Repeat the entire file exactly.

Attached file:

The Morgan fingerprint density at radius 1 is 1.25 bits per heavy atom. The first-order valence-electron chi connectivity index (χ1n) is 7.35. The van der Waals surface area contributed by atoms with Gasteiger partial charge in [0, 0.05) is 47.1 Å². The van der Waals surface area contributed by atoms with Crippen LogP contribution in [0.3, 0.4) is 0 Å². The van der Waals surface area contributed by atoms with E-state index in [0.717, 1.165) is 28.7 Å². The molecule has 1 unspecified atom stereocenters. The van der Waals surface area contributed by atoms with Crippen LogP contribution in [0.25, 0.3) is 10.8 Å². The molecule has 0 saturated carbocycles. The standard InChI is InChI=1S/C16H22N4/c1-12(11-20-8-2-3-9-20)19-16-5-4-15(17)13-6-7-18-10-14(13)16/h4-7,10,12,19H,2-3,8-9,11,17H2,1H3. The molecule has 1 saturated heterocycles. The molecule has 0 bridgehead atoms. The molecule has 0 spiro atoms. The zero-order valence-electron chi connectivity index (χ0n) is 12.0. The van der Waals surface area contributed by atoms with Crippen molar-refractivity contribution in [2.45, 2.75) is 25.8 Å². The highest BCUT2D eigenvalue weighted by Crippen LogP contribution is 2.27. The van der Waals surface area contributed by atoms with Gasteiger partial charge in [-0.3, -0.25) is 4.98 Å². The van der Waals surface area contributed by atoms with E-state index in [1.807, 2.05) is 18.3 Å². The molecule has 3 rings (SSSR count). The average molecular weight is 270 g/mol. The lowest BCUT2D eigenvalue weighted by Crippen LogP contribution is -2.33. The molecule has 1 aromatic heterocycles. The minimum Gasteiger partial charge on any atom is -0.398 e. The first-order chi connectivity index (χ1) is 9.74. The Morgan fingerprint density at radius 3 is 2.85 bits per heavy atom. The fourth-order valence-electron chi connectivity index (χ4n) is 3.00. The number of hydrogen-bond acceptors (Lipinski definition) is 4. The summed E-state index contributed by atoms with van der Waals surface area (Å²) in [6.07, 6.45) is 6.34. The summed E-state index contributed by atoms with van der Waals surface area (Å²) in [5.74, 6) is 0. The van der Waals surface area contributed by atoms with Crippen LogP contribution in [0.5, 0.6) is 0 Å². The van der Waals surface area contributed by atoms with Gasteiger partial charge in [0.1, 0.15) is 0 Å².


The Morgan fingerprint density at radius 1 is 1.25 bits per heavy atom. The first-order valence-electron chi connectivity index (χ1n) is 7.35. The van der Waals surface area contributed by atoms with Gasteiger partial charge in [0, 0.05) is 47.1 Å². The van der Waals surface area contributed by atoms with Crippen LogP contribution in [0.3, 0.4) is 0 Å². The van der Waals surface area contributed by atoms with E-state index in [0.717, 1.165) is 28.7 Å². The molecule has 1 unspecified atom stereocenters. The van der Waals surface area contributed by atoms with Crippen LogP contribution in [0.25, 0.3) is 10.8 Å². The molecule has 0 saturated carbocycles. The standard InChI is InChI=1S/C16H22N4/c1-12(11-20-8-2-3-9-20)19-16-5-4-15(17)13-6-7-18-10-14(13)16/h4-7,10,12,19H,2-3,8-9,11,17H2,1H3. The molecule has 1 saturated heterocycles. The molecule has 0 bridgehead atoms. The molecule has 0 spiro atoms. The zero-order valence-electron chi connectivity index (χ0n) is 12.0. The van der Waals surface area contributed by atoms with Crippen molar-refractivity contribution in [2.45, 2.75) is 25.8 Å². The highest BCUT2D eigenvalue weighted by Crippen LogP contribution is 2.27. The van der Waals surface area contributed by atoms with Gasteiger partial charge in [-0.3, -0.25) is 4.98 Å². The van der Waals surface area contributed by atoms with E-state index in [1.807, 2.05) is 18.3 Å². The molecule has 3 rings (SSSR count). The average molecular weight is 270 g/mol. The lowest BCUT2D eigenvalue weighted by Crippen LogP contribution is -2.33. The molecule has 1 aromatic heterocycles. The minimum Gasteiger partial charge on any atom is -0.398 e. The first-order chi connectivity index (χ1) is 9.74. The Morgan fingerprint density at radius 3 is 2.85 bits per heavy atom. The fourth-order valence-electron chi connectivity index (χ4n) is 3.00. The number of hydrogen-bond acceptors (Lipinski definition) is 4. The summed E-state index contributed by atoms with van der Waals surface area (Å²) in [6.07, 6.45) is 6.34. The summed E-state index contributed by atoms with van der Waals surface area (Å²) in [5.74, 6) is 0. The van der Waals surface area contributed by atoms with Crippen LogP contribution in [0.5, 0.6) is 0 Å². The van der Waals surface area contributed by atoms with Gasteiger partial charge in [0.1, 0.15) is 0 Å².